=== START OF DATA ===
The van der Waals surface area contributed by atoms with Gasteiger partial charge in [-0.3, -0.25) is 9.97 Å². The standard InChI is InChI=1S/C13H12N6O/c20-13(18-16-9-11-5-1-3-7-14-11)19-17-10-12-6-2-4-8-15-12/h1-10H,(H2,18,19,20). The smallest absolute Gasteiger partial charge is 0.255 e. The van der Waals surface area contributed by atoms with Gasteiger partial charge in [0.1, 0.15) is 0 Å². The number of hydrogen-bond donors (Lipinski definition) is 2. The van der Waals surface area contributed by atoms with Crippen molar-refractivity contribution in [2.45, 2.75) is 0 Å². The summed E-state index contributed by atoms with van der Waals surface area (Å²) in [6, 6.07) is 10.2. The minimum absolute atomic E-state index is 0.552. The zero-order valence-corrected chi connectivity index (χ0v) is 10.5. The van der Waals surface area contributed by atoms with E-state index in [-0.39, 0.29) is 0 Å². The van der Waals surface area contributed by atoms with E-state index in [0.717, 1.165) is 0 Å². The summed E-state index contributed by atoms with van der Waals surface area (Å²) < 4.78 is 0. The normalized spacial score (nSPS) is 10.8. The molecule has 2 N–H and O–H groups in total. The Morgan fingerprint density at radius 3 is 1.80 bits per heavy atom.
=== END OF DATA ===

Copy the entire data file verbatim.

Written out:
The van der Waals surface area contributed by atoms with Gasteiger partial charge in [-0.3, -0.25) is 9.97 Å². The standard InChI is InChI=1S/C13H12N6O/c20-13(18-16-9-11-5-1-3-7-14-11)19-17-10-12-6-2-4-8-15-12/h1-10H,(H2,18,19,20). The smallest absolute Gasteiger partial charge is 0.255 e. The van der Waals surface area contributed by atoms with Gasteiger partial charge in [0.1, 0.15) is 0 Å². The number of hydrogen-bond donors (Lipinski definition) is 2. The van der Waals surface area contributed by atoms with Crippen molar-refractivity contribution in [2.45, 2.75) is 0 Å². The summed E-state index contributed by atoms with van der Waals surface area (Å²) in [6, 6.07) is 10.2. The minimum absolute atomic E-state index is 0.552. The zero-order valence-corrected chi connectivity index (χ0v) is 10.5. The van der Waals surface area contributed by atoms with E-state index in [-0.39, 0.29) is 0 Å². The van der Waals surface area contributed by atoms with E-state index in [0.717, 1.165) is 0 Å². The summed E-state index contributed by atoms with van der Waals surface area (Å²) < 4.78 is 0. The normalized spacial score (nSPS) is 10.8. The molecule has 2 N–H and O–H groups in total. The Morgan fingerprint density at radius 3 is 1.80 bits per heavy atom.